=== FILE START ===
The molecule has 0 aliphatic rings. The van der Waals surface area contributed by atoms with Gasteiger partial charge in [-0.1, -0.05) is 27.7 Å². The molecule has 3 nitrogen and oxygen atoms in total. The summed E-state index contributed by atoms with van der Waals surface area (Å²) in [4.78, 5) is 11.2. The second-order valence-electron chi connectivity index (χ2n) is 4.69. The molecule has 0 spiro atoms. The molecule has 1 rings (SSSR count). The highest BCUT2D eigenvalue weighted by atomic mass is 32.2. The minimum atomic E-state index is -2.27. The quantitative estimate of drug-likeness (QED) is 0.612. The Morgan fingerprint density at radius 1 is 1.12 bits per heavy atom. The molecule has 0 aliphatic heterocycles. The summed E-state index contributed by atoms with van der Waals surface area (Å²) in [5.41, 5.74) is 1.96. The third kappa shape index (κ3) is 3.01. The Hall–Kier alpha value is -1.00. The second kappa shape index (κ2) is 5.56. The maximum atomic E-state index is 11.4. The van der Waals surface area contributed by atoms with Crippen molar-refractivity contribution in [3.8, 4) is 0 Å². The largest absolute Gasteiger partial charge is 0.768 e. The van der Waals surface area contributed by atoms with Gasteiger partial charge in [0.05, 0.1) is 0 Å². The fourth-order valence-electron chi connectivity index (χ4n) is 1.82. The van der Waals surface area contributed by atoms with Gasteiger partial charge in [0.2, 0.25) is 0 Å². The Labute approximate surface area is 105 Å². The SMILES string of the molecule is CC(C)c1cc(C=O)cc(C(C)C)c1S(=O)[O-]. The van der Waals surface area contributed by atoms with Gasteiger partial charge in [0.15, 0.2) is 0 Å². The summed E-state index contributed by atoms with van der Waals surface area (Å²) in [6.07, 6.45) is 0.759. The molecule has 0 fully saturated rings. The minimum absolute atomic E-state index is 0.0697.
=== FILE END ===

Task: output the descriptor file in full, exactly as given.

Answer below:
The molecule has 0 aliphatic rings. The van der Waals surface area contributed by atoms with Gasteiger partial charge in [-0.1, -0.05) is 27.7 Å². The molecule has 3 nitrogen and oxygen atoms in total. The summed E-state index contributed by atoms with van der Waals surface area (Å²) in [4.78, 5) is 11.2. The second-order valence-electron chi connectivity index (χ2n) is 4.69. The molecule has 0 spiro atoms. The molecule has 1 rings (SSSR count). The highest BCUT2D eigenvalue weighted by atomic mass is 32.2. The minimum atomic E-state index is -2.27. The quantitative estimate of drug-likeness (QED) is 0.612. The Morgan fingerprint density at radius 1 is 1.12 bits per heavy atom. The molecule has 0 aliphatic heterocycles. The summed E-state index contributed by atoms with van der Waals surface area (Å²) in [5.41, 5.74) is 1.96. The third kappa shape index (κ3) is 3.01. The Hall–Kier alpha value is -1.00. The second kappa shape index (κ2) is 5.56. The maximum atomic E-state index is 11.4. The van der Waals surface area contributed by atoms with Crippen molar-refractivity contribution in [3.8, 4) is 0 Å². The largest absolute Gasteiger partial charge is 0.768 e. The van der Waals surface area contributed by atoms with Gasteiger partial charge in [0.05, 0.1) is 0 Å². The fourth-order valence-electron chi connectivity index (χ4n) is 1.82. The van der Waals surface area contributed by atoms with Gasteiger partial charge in [0.2, 0.25) is 0 Å². The Labute approximate surface area is 105 Å². The SMILES string of the molecule is CC(C)c1cc(C=O)cc(C(C)C)c1S(=O)[O-]. The van der Waals surface area contributed by atoms with Gasteiger partial charge in [0.15, 0.2) is 0 Å². The summed E-state index contributed by atoms with van der Waals surface area (Å²) in [6.07, 6.45) is 0.759. The molecule has 0 fully saturated rings. The minimum absolute atomic E-state index is 0.0697.